Lately I’ve been thinking about one of the places where the Bible uses the language of ‘home’: Luke 15, known commonly as the Parable of the Prodigal Son. The story includes a homecoming: a wayward son welcomed by His father. “Bring the fattened calf and kill it, and let us eat and celebrate. For this my son was dead, and is alive again; he was lost, and is found.”
But what is home? Home is more of idea—often romanticized by our memories—than a specific spatial reality. The physicality of home often disappoints, or at least fails to match our memory of it. Those who have returned to a childhood home only to realize it’s not the magical (or big!) place they remembered can testify to this truth. What really makes a place a home are relationships of intimacy and of love.
And yet the idea of home remains compelling for us, evoking within us a longing for the comfort, safety, and happiness we associate with home. Home is a powerful and important concept because we find ourselves often in rootless, dislocating, and uneasy situations (whether caused by economic instability or personal friction).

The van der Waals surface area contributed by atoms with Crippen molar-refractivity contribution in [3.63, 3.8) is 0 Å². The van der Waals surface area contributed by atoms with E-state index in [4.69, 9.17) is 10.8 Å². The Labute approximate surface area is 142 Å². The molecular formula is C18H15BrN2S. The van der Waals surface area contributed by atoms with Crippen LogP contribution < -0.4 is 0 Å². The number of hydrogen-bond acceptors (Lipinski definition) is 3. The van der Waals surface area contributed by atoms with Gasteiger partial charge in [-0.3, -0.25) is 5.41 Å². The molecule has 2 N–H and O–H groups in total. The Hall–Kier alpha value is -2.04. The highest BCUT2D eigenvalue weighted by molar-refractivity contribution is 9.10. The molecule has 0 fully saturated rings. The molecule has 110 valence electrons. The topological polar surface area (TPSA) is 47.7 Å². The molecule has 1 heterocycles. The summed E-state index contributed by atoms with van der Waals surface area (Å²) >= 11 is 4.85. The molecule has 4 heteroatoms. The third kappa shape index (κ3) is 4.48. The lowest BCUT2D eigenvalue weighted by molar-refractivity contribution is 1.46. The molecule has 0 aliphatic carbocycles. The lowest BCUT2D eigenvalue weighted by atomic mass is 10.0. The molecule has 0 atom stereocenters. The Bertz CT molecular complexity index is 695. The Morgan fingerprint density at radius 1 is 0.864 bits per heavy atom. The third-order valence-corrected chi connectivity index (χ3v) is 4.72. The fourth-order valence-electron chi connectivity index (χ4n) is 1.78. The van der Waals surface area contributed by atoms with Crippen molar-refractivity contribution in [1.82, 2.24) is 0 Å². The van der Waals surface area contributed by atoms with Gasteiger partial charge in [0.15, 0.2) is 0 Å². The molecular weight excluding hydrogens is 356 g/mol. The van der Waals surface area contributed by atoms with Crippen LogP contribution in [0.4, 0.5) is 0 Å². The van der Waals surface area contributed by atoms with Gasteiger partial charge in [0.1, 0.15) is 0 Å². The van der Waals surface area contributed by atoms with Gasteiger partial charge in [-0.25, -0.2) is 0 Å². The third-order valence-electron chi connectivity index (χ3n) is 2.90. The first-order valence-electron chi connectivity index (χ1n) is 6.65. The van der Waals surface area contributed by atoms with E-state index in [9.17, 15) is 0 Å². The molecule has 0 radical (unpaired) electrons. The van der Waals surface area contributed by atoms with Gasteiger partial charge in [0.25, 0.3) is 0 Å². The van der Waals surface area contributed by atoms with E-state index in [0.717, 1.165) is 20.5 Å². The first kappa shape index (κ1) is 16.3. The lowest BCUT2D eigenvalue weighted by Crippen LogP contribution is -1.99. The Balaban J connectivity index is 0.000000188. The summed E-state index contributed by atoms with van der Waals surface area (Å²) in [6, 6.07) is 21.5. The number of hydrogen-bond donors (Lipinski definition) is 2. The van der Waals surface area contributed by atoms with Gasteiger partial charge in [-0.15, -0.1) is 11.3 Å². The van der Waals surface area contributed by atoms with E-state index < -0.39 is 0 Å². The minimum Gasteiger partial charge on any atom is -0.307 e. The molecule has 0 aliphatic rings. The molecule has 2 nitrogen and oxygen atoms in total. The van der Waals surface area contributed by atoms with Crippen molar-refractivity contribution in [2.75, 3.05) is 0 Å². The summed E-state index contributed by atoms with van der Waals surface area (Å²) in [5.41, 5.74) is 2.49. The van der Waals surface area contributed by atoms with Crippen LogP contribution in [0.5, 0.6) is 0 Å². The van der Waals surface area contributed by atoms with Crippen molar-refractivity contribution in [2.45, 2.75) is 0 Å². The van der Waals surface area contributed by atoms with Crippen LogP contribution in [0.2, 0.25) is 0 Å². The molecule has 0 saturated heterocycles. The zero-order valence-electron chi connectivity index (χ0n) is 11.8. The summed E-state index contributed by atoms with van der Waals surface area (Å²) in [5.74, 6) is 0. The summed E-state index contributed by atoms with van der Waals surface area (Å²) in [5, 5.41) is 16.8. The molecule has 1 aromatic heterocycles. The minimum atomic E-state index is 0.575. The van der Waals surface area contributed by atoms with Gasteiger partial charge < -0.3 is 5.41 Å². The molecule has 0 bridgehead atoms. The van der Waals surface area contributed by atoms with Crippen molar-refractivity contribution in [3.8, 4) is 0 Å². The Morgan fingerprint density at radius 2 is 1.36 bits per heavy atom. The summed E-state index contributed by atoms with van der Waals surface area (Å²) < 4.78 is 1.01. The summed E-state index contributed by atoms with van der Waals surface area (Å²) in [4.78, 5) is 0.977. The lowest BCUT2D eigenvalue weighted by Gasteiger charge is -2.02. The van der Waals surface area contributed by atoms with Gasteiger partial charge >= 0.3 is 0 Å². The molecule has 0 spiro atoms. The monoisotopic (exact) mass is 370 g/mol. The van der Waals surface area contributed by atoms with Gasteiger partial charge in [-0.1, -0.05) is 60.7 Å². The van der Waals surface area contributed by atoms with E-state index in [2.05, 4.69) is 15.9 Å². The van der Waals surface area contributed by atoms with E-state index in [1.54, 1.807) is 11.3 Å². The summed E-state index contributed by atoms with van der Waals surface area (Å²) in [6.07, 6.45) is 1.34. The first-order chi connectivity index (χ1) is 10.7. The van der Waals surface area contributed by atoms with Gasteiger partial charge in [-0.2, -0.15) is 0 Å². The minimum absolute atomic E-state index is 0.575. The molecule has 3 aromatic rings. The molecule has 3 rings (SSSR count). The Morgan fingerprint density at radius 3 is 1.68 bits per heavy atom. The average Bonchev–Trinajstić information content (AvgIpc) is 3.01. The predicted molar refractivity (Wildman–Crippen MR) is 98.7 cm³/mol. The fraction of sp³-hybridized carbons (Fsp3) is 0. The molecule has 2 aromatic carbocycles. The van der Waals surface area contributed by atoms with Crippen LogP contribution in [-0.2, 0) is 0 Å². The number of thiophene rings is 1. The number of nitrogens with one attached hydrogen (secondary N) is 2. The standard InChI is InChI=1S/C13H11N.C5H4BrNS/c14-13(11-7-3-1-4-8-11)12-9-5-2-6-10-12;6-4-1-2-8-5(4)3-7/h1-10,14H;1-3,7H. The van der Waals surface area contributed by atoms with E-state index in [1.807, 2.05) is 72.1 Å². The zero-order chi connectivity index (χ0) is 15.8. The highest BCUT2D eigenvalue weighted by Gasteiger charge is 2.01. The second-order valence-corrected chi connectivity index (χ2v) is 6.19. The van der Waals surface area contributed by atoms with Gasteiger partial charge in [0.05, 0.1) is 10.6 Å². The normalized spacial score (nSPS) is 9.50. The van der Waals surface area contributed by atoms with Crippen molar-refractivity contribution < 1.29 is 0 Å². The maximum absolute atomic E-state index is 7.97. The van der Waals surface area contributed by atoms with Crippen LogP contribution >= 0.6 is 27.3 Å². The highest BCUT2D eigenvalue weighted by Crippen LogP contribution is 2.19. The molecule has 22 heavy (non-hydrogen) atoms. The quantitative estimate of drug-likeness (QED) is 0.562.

Our experiences of home—our archetypal ideas of home—exist as a signal of transcendence for us. That is, they signal that we belong to something greater. They signal that, in a spiritual sense, we all are exiles. We all are homeless. We all long for home.
The Bible says that a lasting home awaits those who know God. It’s called heaven and it’s a truth that offers great comfort along this fractured path of life. Because that home awaits, there’s great value for us to allow experiences of home here and now guide us towards that lasting, true, and final home.
I’ll end with the most evocative picture of home I’ve stumbled across comes from the end of Leif Enger’s novel, Peace Like a River.
“Don’t you ever doubt [heaven]?” Davy asked.
And in fact I have. And perhaps will again. But here is what happens. I look out of the window at the red farm–for here we live, Sara and I, in a new house across the meadow, a house built by capable arms and open lungs and joyous sweat. Maybe I see our daughter, home from school, picking plums or apples for Roxanna; maybe one of our sons, reading on the grass or painting an upended canoe. Or maybe Sara comes into the room–my darling Sara–with Mr. Cassidy’s beloved rolls on a steaming plate. Then I breathe deeply, and certainty enters into me like light, like a piece of science, and curious music seems to hum inside my fingers.